On March 23, 2016, in House Bill 2 (HB2), notoriously known as the “Bathroom Bill,” the North Carolina General Assembly set out that the North Carolina Employment Practices Act (NCEEPA) (N.C.G.S. Chapter 143) did not provide a cause of action for wrongful termination based on discrimination. The NCEEPA covers employers with 15 or more employees and provided a discrimination cause of action against employers who discriminated on the basis of race, religion, color, national origin, age, sex or handicap in employment. The statute of limitations was three (3) years in state court.
This change in North Carolina law did not affect employee rights under federal law. If employees wish to file a federal claim, the procedure is entirely different and the statute of limitations is much shorter–180 days to file a charge with the Equal Employment Opportunity Commission and then 90 days to file a lawsuit in federal court, after the EEOC concludes its investigation and issues its determination.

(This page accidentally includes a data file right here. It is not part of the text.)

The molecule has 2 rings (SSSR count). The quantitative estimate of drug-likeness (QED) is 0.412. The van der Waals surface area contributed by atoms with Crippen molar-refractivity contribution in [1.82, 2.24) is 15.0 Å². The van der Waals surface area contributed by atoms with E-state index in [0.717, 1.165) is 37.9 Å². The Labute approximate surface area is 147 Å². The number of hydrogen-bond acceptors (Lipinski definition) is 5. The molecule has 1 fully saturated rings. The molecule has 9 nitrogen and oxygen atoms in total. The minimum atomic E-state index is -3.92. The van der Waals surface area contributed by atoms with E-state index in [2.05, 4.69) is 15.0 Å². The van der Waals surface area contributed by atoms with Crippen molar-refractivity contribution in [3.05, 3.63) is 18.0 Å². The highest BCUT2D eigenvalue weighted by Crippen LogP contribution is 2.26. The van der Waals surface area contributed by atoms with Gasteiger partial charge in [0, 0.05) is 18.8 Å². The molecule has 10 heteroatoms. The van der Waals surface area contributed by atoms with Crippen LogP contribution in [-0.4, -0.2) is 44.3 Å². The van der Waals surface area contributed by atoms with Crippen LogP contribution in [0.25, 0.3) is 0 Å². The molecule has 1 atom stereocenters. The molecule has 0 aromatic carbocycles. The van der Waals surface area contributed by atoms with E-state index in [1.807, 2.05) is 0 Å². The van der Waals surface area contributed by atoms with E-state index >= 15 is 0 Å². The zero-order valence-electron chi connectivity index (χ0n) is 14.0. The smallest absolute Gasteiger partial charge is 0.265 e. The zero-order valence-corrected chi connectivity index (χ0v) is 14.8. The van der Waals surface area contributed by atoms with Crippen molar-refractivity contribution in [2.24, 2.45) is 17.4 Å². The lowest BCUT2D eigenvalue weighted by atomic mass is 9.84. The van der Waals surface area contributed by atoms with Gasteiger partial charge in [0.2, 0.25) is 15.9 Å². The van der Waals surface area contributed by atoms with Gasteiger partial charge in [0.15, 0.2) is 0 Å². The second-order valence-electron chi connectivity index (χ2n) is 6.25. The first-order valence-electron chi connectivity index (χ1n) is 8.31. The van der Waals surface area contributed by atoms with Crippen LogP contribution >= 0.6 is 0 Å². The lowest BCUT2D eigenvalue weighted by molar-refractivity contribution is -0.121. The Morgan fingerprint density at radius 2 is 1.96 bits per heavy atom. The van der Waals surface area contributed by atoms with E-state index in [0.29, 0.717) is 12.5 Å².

On July 18, 2016, the General Assembly restored the right of employees under the NCEEPA to bring wrongful discharge claims for employment discrimination in state court, but shortened the statute of limitations to one (1) year. The NCEEPA clearly does not prohibit employment discrimination against LBGT persons.
The text of the revised NCEEPA sets out: “It is the public policy of this State to protect and safeguard the right and opportunity of all persons to seek, obtain and hold employment without discrimination or abridgement on account of race, religion, color, national origin, age, biological sex or handicap by employers which regularly employ 15 or more employees.”
Employment discrimination against LBGT persons still violates federal law, and North Carolina employers must comply with both federal and state laws in terms and conditions of employment.
For help with employment law questions or other civil litigation issues, call Tracy Stroud, Attorney with Colombo Kitchin Attorneys in Greenville, NC, at 252-321-2020.